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Bluefish

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3.83  ·  Rating details ·  3,074 Ratings  ·  474 Reviews
Travis is missing his old home in the country, and he’s missing his old hound, Rosco. Now there’s just the cramped place he shares with his alcoholic grandpa, a new school, and the dreaded routine of school. But that’s before Travis meets Mr. McQueen, who doesn’t take "pass" for an answer—a rare teacher whose savvy persistence has Travis slowly unlocking a book on the natu ...more
Hardcover, 226 pages
Published September 13th 2011 by Candlewick
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Lanica
PERSONAL REVIEW: I LOVED this book!

LIBRARIAN REVIEW: It's not for everyone. Adults might be bored, unless they are trying to get into the mind of a school aged kid. It's aimed at a high school or middle school audience...or at teachers. It's a feel-good novel about hard luck and hard lives in the school years, which is pretty common these days. But, this book really captures the feel of being an outsider without screaming about the main characters being outsiders.

The great thing about this book
...more
Rebecca
Actual Rating: 2.75

Read this review and more on my blog

In a nutshell: Bluefish is a quick read about life, friendship and words. It was not necessarily a bad book but it's not an extraordinary one either.

I was drawn to Bluefish when I found out that it features my all-time favourite book, The Book Thief. Mentions to books I love within other books is one of the small things that makes me happy. Other reviews led me to believe that The Book Thief played a larger role than it actually did, though
...more
Steven R. McEvoy
May 01, 2012 rated it it was amazing
Few books have as immediate an impact on me as this book. As someone who grew up with a learning disability, a dual form of dyslexia, reading this book was much like reliving some of my own childhood. Schmatz does an amazing job of capturing the feelings, emotions and immense frustration of having a learning disability and being different from other people. She captures the sense of being an outsider at school and the embarrassment of going out to special education classes. She also captures how ...more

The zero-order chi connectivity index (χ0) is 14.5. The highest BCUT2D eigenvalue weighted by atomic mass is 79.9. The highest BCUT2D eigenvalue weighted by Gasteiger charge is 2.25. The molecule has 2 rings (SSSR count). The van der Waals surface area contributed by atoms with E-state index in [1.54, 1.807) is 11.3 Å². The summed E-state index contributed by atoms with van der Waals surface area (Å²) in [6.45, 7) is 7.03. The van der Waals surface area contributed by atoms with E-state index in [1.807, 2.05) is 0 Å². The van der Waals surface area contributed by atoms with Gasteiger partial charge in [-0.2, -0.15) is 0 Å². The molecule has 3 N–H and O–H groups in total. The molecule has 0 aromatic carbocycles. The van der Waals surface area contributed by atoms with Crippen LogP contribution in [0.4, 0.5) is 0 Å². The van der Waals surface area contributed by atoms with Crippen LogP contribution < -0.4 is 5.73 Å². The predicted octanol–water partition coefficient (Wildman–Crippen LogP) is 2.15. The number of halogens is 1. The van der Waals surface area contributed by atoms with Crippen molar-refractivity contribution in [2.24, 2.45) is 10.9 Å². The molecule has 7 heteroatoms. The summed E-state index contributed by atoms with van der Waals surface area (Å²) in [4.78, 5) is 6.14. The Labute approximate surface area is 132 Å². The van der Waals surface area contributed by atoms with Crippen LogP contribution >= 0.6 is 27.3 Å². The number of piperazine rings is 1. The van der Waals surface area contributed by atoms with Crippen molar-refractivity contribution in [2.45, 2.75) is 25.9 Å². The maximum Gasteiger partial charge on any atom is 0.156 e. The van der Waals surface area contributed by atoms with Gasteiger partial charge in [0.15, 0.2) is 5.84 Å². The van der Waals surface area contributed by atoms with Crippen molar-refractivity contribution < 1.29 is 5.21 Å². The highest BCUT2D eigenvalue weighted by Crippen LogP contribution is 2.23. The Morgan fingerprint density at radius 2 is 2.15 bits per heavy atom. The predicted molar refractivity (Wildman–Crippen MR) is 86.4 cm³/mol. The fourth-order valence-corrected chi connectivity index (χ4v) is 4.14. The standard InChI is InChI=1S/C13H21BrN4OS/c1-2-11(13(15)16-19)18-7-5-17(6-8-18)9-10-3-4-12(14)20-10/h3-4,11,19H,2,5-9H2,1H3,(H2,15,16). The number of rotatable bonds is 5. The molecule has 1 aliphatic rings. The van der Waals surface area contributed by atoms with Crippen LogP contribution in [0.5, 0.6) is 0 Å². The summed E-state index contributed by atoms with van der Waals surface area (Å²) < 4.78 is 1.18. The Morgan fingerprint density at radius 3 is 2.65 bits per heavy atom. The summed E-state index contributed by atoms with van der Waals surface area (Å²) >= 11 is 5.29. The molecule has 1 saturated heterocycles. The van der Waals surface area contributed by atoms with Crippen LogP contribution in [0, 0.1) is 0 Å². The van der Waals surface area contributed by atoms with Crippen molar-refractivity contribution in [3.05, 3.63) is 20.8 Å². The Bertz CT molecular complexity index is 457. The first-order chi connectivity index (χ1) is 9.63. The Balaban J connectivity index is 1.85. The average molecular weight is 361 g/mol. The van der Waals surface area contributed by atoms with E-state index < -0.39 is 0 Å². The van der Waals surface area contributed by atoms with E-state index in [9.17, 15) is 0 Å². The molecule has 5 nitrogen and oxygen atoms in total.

Donalyn
An outstanding story about working through grief and supporting one another.

Travis and Velveeta are memorable characters-- the kind of kids you fall in love with and root for...
Jazmin Arroyo
Sep 12, 2015 rated it really liked it
Iamgine how it would feel not to be able to read at your days of adolecensece. I am going to tell you all about the book Bluefish as you can see. The genre of the book bluefish is realistic fiction. What I really thought about this book was that it had alot of emotion and was a roller coaster of events because at times the characters had sorrowness in their life.

A teens life is not going well while living whith his grandpa in a little town in Wisconsin IL. The setting affects the story by Tra
...more
Julian Martinez
Feb 28, 2016 rated it really liked it
Imagine you live a life where both your parents died and your dog too, now you live with your grandpa and your starting a new life would you want to live that life. Well I definitely wouldn't because my life is already good as it is so that's why I wouldn't. The genre of this book is realistic fiction I known this because the things and the situations that happen in the book sounded like events that would occur in a actual persons life.***WARNING the following book review may contain spoilers y ...more
Gina
Oct 19, 2012 rated it liked it
Shelves: rereads
This was actually a very good book, nice and enjoyable, a light read. Although it deals with some heavy issues, it doesn't do so in a way that choked me up in the way that other books have - which is not always a bad thing. The characters were likable, and even if Velveeta was a little extra quirky, I've known people like her and it only endeared her more to me. Overall, I liked it.
Erin
Jan 15, 2012 rated it it was amazing
Shelves: 2012, young-adult
I actually groaned when I turned a page near the end of the book and discovered it was the last page of the story. I fell in love with Travis, Velveeta and Bradley, loved all of the references to other books, and actually thought many of the loose ends added to the realness of the lives of the characters.
Nicolas
Mar 23, 2017 rated it liked it
Blue fish

Blue fish, a book written by Pat Schmatz is about a kid called Travis that lives with his grandpa that moves from his home without his dog Roscoe. Travis never learned how to read and he is currently now in 8th grade, he moved to an unknown place where he met Velveeta. A young girl that is full of secrets that's determined to find out with a teacher named Mr McQueen what Travis is hiding from everybody else. Overall the book is mediocre in my opinion it's very boring and honestly it's